Fairytale Fantasies Meet Reality on “The Future Diary” and “The Bachelor Japan”
Are you looking for a love story this holiday season? Or maybe you prefer to indulge in a more complicated romantic competition? Either way, the streaming services bring you two Japanese shows that blur the line between reality and drama.
Netflix’s “The Future Diary,” which premiered on December 14, aims to recreate the romance-fueled absurdity of a Japanese TV drama in the real world. Two strangers get together and play out a love story guided by the titular book, which gives them instructions and incentives to move their relationship forward. The plots are ripped from the familiar tropes of Japanese TV shows, with the exception of the fairytale ending – in a truly melodramatic twist, the couple have to say goodbye to each other at the end, even though they fell in love with it. one another.
The premise is one that originally debuted as the popular centerpiece of the late 1990s variety show “Unnan no Hontoko!”
The reboot of Netflix, produced in collaboration with TBS, focuses on Maai Nakasone from Okinawa and Takuto Wakamatsu from Hokkaido. The couple get to know each other in a way that is both familiar (coffee in a cafe) and ridiculous (forced to cook dinner for a ship full of impatient people). The Future Diary itself directs them, telling them things like when to have their first kiss.
Between the segments, a panel of four Japanese celebrities – singer Daigo Naito, Exile member Taiki Sato, TV personality Saya and Tokyo TV presenter Reina Sumi – offer an analysis of what they see. This is a format familiar to Asian audiences, but only recognizable to fans of the “Terrace House” show elsewhere. The commentators on this show were one of the best parts of the viewing experience, but on “The Future Diary,” at least for the first three episodes, their contributions are somewhat unnecessary.
Although he knows how it all ends – the very first scene from the first episode shows Maai and Takuto tearfully accepting that they have to say goodbye to each other – “The Future Diary” is fun because it focuses on the journey. romantic rather than bittersweet result, and it offers great viewing comfort. The real world might not look like a romantic comedy, but Netflix can at least make it possible for 30-minute bursts.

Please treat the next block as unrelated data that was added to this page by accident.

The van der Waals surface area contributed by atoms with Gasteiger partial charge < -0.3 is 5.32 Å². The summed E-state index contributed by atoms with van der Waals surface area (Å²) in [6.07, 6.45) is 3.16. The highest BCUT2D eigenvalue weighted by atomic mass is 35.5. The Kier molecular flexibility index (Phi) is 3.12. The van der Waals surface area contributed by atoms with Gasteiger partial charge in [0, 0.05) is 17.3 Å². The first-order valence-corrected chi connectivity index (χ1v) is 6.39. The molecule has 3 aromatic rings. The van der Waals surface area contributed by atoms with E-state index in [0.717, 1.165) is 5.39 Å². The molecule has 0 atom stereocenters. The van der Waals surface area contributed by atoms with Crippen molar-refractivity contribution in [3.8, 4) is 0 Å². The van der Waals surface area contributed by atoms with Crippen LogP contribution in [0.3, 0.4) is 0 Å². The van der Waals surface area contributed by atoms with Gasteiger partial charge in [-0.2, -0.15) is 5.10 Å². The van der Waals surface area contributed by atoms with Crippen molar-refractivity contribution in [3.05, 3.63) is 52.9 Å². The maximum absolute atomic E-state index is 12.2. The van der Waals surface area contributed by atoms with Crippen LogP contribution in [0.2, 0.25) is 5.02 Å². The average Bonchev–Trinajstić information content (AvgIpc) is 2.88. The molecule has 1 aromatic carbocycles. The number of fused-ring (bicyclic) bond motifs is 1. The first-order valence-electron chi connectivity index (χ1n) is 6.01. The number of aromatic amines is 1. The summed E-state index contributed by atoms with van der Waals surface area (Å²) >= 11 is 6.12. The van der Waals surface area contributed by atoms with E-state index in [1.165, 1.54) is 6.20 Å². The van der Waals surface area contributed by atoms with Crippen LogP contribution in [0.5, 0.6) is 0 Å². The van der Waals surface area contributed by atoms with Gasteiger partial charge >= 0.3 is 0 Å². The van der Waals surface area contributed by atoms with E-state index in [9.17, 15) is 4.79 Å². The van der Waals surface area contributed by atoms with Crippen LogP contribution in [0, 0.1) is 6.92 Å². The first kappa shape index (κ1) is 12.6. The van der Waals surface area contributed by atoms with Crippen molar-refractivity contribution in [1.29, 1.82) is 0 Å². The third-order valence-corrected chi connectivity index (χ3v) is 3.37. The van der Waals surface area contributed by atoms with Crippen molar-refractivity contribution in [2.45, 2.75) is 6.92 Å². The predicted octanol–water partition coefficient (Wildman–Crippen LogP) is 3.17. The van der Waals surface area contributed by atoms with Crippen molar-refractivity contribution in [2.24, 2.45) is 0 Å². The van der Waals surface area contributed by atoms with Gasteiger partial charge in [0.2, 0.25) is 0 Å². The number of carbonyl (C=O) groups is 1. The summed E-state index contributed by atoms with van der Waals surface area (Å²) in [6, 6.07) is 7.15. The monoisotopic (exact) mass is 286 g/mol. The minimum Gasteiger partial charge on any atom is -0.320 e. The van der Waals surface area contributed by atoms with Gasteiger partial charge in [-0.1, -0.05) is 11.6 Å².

Amazon Prime’s “The Bachelor Japan,” which premiered on November 25, ignores Japanese drama lore in favor of the current American approach of turning everything into a contest. The show, now in its fourth season, follows the same beats as the US version of the reality show competition with women from all over Japan vying for a man’s affection, this time a quadrilingual Chinese businessman. named Kou Kou, participating in various competitions to get his attention. Similar to “The Future Diary,” a panel offers commentary between the action, although the “Bachelor” crew – singer Rino Sashihara and comedians Koji Imada and Shingo Fujimori – are much funnier than the low-key cast. ” The Future Diary “reunited.
The tone of the series differs drastically – “The Future Diary” aims to recreate drama while “The Bachelor Japan” simply revel in it – but the two don’t seem to be kidding each other when it comes to providing entertainment. Although centered around real people in the real world, the lovebirds of “The Future Diary” essentially improvise on a loose script, while “The Bachelor Japan” features fantastic storylines set against a tropical backdrop of Thailand – when Was the last time you had to play rhythmic gymnastics to get a second date?
We all just want a little love, even though you can see the strings of the entertainment industry holding it together.
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